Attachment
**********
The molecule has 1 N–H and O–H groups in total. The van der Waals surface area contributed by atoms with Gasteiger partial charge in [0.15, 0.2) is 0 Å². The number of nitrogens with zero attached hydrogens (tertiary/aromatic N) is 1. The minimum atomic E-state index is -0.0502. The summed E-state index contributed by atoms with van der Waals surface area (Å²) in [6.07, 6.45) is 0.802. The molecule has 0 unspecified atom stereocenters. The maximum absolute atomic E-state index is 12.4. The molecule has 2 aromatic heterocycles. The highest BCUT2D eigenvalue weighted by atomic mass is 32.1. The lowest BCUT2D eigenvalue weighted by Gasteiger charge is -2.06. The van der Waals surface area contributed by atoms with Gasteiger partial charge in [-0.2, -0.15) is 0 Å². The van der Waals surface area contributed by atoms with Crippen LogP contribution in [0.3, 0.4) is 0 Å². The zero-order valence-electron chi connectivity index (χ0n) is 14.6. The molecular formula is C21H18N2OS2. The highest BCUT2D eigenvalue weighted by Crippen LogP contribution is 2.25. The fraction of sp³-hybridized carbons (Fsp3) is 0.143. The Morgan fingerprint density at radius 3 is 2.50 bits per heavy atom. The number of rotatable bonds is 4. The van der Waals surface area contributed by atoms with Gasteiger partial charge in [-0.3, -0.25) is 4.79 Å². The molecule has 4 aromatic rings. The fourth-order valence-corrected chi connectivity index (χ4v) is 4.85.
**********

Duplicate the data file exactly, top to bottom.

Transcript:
The molecule has 1 N–H and O–H groups in total. The van der Waals surface area contributed by atoms with Gasteiger partial charge in [0.15, 0.2) is 0 Å². The number of nitrogens with zero attached hydrogens (tertiary/aromatic N) is 1. The minimum atomic E-state index is -0.0502. The summed E-state index contributed by atoms with van der Waals surface area (Å²) in [6.07, 6.45) is 0.802. The molecule has 0 unspecified atom stereocenters. The maximum absolute atomic E-state index is 12.4. The molecule has 2 aromatic heterocycles. The highest BCUT2D eigenvalue weighted by atomic mass is 32.1. The lowest BCUT2D eigenvalue weighted by Gasteiger charge is -2.06. The van der Waals surface area contributed by atoms with Gasteiger partial charge in [-0.2, -0.15) is 0 Å². The van der Waals surface area contributed by atoms with Crippen LogP contribution in [0.3, 0.4) is 0 Å². The zero-order valence-electron chi connectivity index (χ0n) is 14.6. The molecular formula is C21H18N2OS2. The highest BCUT2D eigenvalue weighted by Crippen LogP contribution is 2.25. The fraction of sp³-hybridized carbons (Fsp3) is 0.143. The Morgan fingerprint density at radius 3 is 2.50 bits per heavy atom. The number of rotatable bonds is 4. The van der Waals surface area contributed by atoms with Gasteiger partial charge in [-0.3, -0.25) is 4.79 Å². The molecule has 4 aromatic rings. The fourth-order valence-corrected chi connectivity index (χ4v) is 4.85.